Decreased functional status and QOL frequently complicate progressive CKD. This can occur well before the initiation of RRT. Common causes that need to be assessed and addressed to improve energy level and QOL include malnutrition, anemia, insomnia, depression, and lack of physical activity.
Malnutrition can occur in CKD patients due to poor appetite, metabolic acidosis, anemia, and protein-restricted diets among others. MNT is covered by Medicare for those with kidney disease. Referrals should be made to a registered dietitian with experience in CKD. See section on malnutrition.
Anemia may be associated with decreased cognition and mental acuity, weakness, fatigue, decreased endurance, and other symptoms reflecting reduced ability to complete activities of daily living and decreased QOL. See above for further information about anemia of CKD.
Insomnia can lead to fatigue and decreased QOL. Patients with insomnia or who nap excessively throughout the day should be counseled on good sleep hygiene. Advise on making the bedroom more comfortable, using the bedroom for peaceful activities, setting up a bedtime routine, limiting naps during the day, and avoiding large meals or exercise 1 to 2 hours before bed. Restless leg syndrome, chronic pain, and sleep apnea may contribute to poor sleep. See more information on sleep disorders and restless leg syndrome.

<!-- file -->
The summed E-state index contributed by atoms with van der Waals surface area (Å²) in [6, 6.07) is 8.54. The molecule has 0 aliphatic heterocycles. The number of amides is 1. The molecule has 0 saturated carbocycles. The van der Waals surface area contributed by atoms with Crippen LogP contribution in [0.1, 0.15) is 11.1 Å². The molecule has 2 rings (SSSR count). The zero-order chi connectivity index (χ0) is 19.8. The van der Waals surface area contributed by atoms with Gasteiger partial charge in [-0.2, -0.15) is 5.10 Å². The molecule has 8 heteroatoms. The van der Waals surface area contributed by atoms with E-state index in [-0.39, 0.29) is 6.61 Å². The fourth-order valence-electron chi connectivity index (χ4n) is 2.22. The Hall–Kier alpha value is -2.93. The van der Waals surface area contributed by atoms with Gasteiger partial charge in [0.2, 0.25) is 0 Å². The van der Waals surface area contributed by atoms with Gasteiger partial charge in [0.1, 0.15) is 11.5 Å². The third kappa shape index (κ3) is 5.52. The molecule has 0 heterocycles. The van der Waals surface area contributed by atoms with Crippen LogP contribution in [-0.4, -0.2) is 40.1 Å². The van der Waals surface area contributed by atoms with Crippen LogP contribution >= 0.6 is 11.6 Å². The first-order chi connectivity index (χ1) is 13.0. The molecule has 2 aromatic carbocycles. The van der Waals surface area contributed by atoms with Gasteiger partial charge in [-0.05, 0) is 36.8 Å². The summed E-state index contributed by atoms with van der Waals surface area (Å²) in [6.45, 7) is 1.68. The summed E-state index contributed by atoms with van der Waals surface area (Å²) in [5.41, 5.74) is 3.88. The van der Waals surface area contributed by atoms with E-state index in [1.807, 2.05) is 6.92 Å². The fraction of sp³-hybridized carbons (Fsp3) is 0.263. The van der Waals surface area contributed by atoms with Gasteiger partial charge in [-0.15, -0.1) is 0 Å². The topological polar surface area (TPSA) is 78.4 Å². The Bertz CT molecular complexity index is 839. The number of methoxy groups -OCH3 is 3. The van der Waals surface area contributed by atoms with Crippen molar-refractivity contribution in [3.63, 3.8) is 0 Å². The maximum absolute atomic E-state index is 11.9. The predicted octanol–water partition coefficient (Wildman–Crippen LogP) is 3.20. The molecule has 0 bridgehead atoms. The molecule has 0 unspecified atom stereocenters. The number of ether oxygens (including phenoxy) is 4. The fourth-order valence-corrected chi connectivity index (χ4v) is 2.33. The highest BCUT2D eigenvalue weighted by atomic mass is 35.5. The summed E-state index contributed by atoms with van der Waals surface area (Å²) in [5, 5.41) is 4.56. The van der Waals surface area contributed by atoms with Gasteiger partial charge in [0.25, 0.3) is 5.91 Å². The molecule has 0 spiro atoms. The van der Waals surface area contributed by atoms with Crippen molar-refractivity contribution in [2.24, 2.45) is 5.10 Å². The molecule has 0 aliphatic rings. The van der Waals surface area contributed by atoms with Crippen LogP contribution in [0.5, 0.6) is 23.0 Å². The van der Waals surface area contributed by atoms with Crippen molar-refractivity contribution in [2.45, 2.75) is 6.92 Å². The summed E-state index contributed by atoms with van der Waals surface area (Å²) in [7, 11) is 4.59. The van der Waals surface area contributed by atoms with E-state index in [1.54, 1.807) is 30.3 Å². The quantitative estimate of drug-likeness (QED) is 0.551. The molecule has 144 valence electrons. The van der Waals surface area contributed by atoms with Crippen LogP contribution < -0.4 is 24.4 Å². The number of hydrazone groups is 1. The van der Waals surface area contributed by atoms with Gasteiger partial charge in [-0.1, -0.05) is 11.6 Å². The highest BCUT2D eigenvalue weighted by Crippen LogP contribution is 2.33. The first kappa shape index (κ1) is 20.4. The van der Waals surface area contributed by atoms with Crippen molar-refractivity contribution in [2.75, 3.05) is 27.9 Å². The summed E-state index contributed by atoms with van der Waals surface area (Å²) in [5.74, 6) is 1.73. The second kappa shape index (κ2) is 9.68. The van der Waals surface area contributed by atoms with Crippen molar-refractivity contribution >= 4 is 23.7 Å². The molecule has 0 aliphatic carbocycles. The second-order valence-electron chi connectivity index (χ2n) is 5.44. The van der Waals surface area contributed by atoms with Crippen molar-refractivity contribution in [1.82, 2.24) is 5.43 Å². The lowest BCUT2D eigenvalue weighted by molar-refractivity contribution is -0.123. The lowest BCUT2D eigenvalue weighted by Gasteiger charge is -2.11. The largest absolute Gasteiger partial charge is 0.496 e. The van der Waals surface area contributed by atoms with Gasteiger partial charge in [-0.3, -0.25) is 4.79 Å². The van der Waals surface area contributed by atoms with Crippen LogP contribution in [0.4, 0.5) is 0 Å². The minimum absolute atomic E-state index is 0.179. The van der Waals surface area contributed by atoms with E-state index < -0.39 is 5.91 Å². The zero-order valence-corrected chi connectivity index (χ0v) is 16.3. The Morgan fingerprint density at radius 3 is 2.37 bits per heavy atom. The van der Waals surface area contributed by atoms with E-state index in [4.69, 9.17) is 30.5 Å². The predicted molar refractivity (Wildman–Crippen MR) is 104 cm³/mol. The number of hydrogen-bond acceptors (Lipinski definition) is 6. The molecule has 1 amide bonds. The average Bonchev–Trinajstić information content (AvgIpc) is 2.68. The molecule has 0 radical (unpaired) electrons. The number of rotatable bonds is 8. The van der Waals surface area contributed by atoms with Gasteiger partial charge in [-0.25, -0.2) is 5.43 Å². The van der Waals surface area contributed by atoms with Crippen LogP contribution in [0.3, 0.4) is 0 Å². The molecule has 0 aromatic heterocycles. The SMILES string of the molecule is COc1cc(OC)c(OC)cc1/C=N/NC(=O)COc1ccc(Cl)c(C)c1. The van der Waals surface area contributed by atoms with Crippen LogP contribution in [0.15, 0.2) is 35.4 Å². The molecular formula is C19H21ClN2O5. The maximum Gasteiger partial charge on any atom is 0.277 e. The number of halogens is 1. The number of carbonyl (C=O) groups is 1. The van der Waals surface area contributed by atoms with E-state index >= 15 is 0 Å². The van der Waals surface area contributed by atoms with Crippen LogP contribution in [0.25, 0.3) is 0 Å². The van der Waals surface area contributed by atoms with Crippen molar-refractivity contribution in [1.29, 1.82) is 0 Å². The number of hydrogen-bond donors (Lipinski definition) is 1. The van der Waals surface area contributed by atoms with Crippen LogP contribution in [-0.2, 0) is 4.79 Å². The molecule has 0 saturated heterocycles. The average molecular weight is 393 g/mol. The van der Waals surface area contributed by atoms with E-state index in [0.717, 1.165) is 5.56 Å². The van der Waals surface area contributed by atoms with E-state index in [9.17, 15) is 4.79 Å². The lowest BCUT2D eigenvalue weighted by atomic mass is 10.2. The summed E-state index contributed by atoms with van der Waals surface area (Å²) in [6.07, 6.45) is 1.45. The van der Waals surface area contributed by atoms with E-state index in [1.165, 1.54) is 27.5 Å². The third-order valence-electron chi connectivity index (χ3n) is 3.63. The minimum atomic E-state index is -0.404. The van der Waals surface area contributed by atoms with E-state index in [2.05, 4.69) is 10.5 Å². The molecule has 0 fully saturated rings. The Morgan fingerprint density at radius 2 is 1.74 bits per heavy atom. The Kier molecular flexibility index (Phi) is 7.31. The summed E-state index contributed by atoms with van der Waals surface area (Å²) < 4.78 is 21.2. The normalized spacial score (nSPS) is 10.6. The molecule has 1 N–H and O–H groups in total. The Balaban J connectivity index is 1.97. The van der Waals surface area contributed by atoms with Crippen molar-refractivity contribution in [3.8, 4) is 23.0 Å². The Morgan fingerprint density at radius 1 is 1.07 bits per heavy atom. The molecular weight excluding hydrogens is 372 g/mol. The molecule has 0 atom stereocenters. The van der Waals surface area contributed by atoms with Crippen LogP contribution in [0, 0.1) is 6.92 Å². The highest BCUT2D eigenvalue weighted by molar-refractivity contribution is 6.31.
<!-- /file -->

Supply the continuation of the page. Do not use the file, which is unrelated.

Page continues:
Depression is common in any chronic disease, including CKD, and can be responsible for fatigue or decreased QOL. Patients can be screened easily through a self-administered tool, such as the Public Health Questionnaire (PHQ)-9 questionnaire . Any of the health care professionals involved in the patient's care can administer the screening. Although treatable, depression is commonly overlooked by health care providers.
Lack of physical activity can lead to fatigue. Physical activity during the day can help people sleep deeper, longer, and feel more refreshed when they wake up.
Beddhu S, Baird BC, Zitterkoph J, Neilson J, Greene T. Physical activity and mortality in chronic kidney disease (NHANES III). Clinical Journal of the American Society of Nephrology. 2009; 4(12):1901-1906.
Page last updated: March 28, 2012